An excellent Cardonada Criolla recipe can be found here: http://argentinahonr.weebly.com/carbonada-criolla.html

Empanadas

These are often served at parties as an appetizer, or main course. Empanadas can have various flavors and fillings. The dough generally consists of wheat flour and beef dripping with fillings that vary from province to province. The most common fillings are chicken, beef, ham, and fish. Empanadas can also contain onion, olives, or raisins.

Dulce de Leche

This staple sweet is a treasured national food that can be found in a variety of desserts. It can be used as a spread for toast, served with ice cream, or used as a filling for pancakes and cakes. Alfajores are one of the most popular desserts found in Argentina. An alfajor consists of two round, sweet biscuits held together with dulce de leche and then dipped in chocolate. Dulce de Batata is another popular item. However, instead of using dulce de leche, the main ingredient is sweet potatoes or yams!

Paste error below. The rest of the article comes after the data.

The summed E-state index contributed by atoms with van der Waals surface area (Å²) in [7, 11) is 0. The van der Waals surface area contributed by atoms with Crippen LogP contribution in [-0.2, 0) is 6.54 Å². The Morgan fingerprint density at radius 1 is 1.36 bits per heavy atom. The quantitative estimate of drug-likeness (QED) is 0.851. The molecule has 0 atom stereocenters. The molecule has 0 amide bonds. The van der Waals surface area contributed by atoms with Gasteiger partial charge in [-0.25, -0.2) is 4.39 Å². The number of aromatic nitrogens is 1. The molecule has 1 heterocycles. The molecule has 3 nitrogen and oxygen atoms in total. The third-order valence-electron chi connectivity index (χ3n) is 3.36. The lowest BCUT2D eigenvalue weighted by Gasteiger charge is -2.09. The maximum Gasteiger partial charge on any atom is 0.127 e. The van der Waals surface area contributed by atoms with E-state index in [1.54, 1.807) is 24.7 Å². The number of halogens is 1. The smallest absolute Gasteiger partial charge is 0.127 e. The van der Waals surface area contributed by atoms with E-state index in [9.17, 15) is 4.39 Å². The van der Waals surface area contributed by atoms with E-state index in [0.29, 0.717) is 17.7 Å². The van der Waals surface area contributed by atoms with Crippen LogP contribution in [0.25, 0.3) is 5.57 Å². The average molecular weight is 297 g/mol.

An excellent recipe for Dulce de Batata can be located here: http://argentinahonr.weebly.com/dulce-de-batata.html

Special Ceremonial FoodsEdit

Locro

This traditional stew is typically prepared on May 25th, the anniversary of the May Revolution. The stew contains corn, beef, beans, chorizo, bacon, onion, chili powder, and sometimes, pumpkin. The soup has both Argentine and Incan origin[[5]].

A delicious recipe can be found here: http://argentinahonr.weebly.com/locro-argentine.html

Frijoles Negros a la Olla